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Submit your HIPAA questions to Editor Jaclyn Fitzgerald at jfitzgerald@hcpro.com and we will work with our experts to provide the information you need.

Q: I understand that a patient’s insurance identification number (ID) is considered individually identifiable health information. Is disclosure of a patient’s name and his or her ID without any reference to provision of healthcare a breach of PHI, or is it simply an incident that could lead to identity theft?

A: If the patients’ names and IDs were not secure and the information was breached, this constitutes a breach of unsecure PHI. Covered entities are required to assume notification is required and conduct a four-factor risk assessment to determine the risk to the patient. After you conduct the risk assessment, if you determine the risk to the patient is low, you do not need to notify patients. Click here for more information about breach notification requirements.

A breach of patient names and health plan IDs could lead to medical identity theft. Electronic information that is breached may be collected by black market criminals who collect information about individuals over time. This can lead to collecting enough information to commit medical identity theft (e.g., filing false Medicare and Medicaid claims).

Editor’s note: Chris Apgar, CISSP, president of Apgar & Associates, LLC, in Portland, Oregon, answered this question for HCPro’s Briefings on HIPAA. This information does not constitute legal advice. Consult legal counsel for answers to specific privacy and security questions.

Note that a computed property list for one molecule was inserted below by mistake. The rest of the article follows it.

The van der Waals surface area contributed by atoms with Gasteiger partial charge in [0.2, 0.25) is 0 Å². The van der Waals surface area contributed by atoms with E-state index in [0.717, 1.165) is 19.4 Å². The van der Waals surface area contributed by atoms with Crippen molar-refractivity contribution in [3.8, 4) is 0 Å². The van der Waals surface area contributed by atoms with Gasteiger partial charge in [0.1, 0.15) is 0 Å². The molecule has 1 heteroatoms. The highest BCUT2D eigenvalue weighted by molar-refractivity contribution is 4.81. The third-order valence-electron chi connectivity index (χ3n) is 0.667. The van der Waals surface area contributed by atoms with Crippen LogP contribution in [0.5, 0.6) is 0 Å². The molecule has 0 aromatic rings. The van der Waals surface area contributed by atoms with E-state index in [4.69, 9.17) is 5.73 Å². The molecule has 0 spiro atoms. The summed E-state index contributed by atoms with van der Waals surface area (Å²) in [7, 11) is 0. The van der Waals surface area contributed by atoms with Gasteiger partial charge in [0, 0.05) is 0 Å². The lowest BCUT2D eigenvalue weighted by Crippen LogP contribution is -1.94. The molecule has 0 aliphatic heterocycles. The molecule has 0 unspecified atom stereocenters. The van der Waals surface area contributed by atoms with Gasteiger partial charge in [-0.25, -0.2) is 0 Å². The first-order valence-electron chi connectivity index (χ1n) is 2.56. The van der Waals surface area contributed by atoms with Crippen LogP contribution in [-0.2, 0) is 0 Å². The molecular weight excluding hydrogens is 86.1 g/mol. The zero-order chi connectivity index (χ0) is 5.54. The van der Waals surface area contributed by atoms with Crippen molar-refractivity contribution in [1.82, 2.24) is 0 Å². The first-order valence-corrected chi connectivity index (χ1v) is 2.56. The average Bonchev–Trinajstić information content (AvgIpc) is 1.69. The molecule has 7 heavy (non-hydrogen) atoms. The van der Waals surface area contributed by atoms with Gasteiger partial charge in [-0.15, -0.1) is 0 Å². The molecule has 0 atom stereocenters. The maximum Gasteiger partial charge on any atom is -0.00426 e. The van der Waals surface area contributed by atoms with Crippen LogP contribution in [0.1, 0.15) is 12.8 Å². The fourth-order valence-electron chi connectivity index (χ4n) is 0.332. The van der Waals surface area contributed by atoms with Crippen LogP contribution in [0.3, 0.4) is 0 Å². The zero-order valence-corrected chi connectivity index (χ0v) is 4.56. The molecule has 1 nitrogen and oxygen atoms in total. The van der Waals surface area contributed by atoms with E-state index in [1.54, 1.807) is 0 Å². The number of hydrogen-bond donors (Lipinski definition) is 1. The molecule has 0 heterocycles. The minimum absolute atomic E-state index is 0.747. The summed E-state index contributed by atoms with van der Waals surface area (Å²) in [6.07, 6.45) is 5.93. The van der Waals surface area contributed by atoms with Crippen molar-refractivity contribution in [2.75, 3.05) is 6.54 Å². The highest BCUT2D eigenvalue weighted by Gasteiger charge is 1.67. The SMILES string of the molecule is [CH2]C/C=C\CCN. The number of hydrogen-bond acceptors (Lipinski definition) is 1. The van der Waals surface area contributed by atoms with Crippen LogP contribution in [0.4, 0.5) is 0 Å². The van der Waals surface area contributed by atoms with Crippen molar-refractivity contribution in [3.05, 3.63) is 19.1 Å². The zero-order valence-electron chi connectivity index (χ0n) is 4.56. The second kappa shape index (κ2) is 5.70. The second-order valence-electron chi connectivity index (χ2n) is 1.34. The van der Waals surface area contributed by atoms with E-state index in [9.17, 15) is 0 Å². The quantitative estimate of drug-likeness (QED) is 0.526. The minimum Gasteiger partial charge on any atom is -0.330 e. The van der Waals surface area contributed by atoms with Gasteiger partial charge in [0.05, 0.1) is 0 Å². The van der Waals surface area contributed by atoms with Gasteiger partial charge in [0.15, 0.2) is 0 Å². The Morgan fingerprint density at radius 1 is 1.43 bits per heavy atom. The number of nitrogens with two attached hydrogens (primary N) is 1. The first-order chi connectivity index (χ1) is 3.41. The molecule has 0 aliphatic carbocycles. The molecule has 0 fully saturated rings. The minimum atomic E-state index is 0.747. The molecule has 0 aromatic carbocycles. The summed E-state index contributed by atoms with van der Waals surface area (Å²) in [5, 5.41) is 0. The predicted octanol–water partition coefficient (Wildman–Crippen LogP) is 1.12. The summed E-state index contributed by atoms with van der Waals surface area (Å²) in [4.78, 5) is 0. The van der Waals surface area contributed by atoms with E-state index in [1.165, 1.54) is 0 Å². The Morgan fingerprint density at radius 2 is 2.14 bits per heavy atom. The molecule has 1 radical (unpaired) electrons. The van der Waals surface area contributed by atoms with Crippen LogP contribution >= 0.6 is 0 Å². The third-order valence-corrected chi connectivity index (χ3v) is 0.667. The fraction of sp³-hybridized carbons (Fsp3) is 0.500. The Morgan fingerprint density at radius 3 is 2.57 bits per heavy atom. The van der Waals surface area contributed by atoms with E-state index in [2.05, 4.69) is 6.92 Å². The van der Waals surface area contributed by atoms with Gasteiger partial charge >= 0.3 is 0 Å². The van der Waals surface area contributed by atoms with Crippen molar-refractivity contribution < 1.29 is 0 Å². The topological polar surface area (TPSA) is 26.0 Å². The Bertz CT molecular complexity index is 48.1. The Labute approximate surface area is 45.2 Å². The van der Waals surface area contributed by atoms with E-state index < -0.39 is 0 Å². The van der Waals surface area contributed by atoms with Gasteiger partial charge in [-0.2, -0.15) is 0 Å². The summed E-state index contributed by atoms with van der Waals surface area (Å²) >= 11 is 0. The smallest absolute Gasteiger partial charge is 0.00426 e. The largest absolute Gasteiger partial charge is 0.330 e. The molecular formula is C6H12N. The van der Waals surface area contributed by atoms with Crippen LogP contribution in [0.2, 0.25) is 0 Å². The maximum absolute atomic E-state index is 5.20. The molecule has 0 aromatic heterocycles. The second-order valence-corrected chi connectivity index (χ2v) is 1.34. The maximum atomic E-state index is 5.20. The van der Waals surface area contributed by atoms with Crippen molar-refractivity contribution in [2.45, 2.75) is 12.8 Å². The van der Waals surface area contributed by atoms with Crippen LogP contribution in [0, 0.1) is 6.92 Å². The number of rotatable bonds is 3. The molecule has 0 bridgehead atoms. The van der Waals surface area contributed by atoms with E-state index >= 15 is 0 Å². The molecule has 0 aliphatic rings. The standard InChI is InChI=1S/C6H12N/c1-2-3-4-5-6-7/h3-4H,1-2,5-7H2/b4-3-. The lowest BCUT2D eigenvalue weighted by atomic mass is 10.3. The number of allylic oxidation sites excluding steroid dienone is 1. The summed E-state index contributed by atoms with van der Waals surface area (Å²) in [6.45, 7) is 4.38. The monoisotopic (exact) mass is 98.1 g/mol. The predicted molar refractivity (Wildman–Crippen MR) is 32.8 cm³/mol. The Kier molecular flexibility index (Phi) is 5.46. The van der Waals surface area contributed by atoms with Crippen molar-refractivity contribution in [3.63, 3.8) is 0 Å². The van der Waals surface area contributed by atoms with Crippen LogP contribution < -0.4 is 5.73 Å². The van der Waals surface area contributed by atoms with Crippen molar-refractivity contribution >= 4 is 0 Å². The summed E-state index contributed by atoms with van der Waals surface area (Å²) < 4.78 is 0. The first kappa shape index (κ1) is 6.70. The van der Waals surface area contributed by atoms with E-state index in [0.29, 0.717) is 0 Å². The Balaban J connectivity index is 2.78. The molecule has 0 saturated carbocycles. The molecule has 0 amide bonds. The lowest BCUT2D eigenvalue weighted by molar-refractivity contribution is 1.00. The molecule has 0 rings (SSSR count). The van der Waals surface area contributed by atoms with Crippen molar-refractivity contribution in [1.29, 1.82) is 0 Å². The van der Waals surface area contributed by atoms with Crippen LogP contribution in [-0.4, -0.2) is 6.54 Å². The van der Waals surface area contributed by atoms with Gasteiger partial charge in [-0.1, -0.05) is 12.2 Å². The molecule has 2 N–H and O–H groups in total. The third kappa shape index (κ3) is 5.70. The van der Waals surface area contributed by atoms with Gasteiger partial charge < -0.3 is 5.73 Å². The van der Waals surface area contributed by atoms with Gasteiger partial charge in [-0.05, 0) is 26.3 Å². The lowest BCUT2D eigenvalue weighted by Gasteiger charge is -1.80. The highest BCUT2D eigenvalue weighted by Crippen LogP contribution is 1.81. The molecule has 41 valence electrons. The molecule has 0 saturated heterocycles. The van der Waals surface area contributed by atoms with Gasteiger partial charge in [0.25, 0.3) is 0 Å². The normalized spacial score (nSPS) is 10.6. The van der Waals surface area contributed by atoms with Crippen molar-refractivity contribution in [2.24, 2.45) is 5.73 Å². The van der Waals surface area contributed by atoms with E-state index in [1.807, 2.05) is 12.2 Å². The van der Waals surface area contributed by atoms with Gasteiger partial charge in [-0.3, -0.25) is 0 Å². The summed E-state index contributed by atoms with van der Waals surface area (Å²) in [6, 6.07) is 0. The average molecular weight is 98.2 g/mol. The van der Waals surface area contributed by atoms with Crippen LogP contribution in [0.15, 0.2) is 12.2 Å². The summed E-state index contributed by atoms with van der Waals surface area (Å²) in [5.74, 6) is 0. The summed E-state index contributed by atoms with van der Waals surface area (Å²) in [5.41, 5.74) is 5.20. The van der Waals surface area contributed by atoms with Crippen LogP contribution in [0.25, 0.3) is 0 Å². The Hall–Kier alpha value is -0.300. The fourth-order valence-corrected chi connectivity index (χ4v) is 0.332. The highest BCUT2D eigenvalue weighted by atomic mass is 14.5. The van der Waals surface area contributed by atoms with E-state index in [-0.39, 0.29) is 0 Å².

Categories : Data Breach, HIPAA Q&A
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Community Health Systems, Inc., based in Franklin, Tennessee, announced that hackers accessed data of approximately 4.5 million individuals who were referred to or received care from physicians affiliated with the health system over the last five years, according to an August 18 filing with the U.S. Securities and Exchange Commission.

Community Health Systems operates 206 hospitals in 29 states. The hackers gained access to patient names, addresses, birthdates, telephone numbers, and Social Security numbers, according to the filing.

Community Health Systems and its forensic expert Mandiant believe that the hack was the work of an advanced persistent threat group in China that accessed the health system’s network in April and June 2014. The hackers used malware to bypass security measures and enter the network. The health system and Mandiant removed the malware from the systems after learning about the attack and later implemented safeguards to protect against future attacks of this nature, according to the filing.

Categories : Data Breach
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Submit your HIPAA questions to Editor Jaclyn Fitzgerald at jfitzgerald@hcpro.com and we will work with our experts to provide the information you need.

Q: I work at a skilled nursing facility and I want to ensure that the organization is HIPAA compliant. What requirements and safeguards are necessary to ensure HIPAA compliance at our facility? Is there a document we can or should use to help us maintain compliance?

A: The best place to find out more about HIPAA privacy and security requirements is from OCR, which has published a wealth of information about HIPAA requirements, including guidance for small practices and health plans. OCR has also made available a sample business associate agreement and a model Notice of Privacy Practices.

To ensure your security program is up to date, you must conduct a risk analysis. A risk analysis is the foundation of any good security program and is mandated by the HIPAA Security Rule. A risk analysis should be conducted annually and when any major business or IT system change occurs. OCR and the Office of the National Coordinator for Health Information Technology has made available a risk analysis tool. You can conduct the risk analysis yourself or find a reputable vendor to assist you.

Editor’s note: Chris Apgar, CISSP, president of Apgar & Associates, LLC, in Portland, Oregon, answered this question for HCPro’s Briefings on HIPAA. This information does not constitute legal advice. Consult legal counsel for answers to specific privacy and security questions.